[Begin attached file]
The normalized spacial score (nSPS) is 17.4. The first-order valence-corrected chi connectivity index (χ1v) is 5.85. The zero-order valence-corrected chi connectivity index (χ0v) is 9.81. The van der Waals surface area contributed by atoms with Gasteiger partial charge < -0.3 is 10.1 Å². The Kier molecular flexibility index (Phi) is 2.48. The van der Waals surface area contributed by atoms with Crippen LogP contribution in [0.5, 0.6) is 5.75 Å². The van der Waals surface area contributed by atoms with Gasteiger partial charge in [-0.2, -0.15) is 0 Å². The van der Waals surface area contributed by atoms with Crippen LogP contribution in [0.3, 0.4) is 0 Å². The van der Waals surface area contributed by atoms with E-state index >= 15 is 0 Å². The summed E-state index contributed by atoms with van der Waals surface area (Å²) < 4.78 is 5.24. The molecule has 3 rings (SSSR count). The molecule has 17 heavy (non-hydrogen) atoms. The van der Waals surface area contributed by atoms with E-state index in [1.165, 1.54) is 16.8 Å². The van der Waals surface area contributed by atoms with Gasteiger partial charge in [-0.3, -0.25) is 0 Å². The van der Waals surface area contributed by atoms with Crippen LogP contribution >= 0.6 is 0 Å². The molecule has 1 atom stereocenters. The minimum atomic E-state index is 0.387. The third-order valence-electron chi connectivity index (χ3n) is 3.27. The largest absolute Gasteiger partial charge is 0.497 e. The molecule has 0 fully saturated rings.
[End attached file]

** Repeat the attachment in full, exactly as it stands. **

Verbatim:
The normalized spacial score (nSPS) is 17.4. The first-order valence-corrected chi connectivity index (χ1v) is 5.85. The zero-order valence-corrected chi connectivity index (χ0v) is 9.81. The van der Waals surface area contributed by atoms with Gasteiger partial charge < -0.3 is 10.1 Å². The Kier molecular flexibility index (Phi) is 2.48. The van der Waals surface area contributed by atoms with Crippen LogP contribution in [0.5, 0.6) is 5.75 Å². The van der Waals surface area contributed by atoms with Gasteiger partial charge in [-0.2, -0.15) is 0 Å². The van der Waals surface area contributed by atoms with Crippen LogP contribution in [0.3, 0.4) is 0 Å². The van der Waals surface area contributed by atoms with E-state index >= 15 is 0 Å². The summed E-state index contributed by atoms with van der Waals surface area (Å²) < 4.78 is 5.24. The molecule has 3 rings (SSSR count). The molecule has 17 heavy (non-hydrogen) atoms. The van der Waals surface area contributed by atoms with E-state index in [1.165, 1.54) is 16.8 Å². The van der Waals surface area contributed by atoms with Gasteiger partial charge in [-0.3, -0.25) is 0 Å². The van der Waals surface area contributed by atoms with Crippen LogP contribution >= 0.6 is 0 Å². The molecule has 1 atom stereocenters. The minimum atomic E-state index is 0.387. The third-order valence-electron chi connectivity index (χ3n) is 3.27. The largest absolute Gasteiger partial charge is 0.497 e. The molecule has 0 fully saturated rings.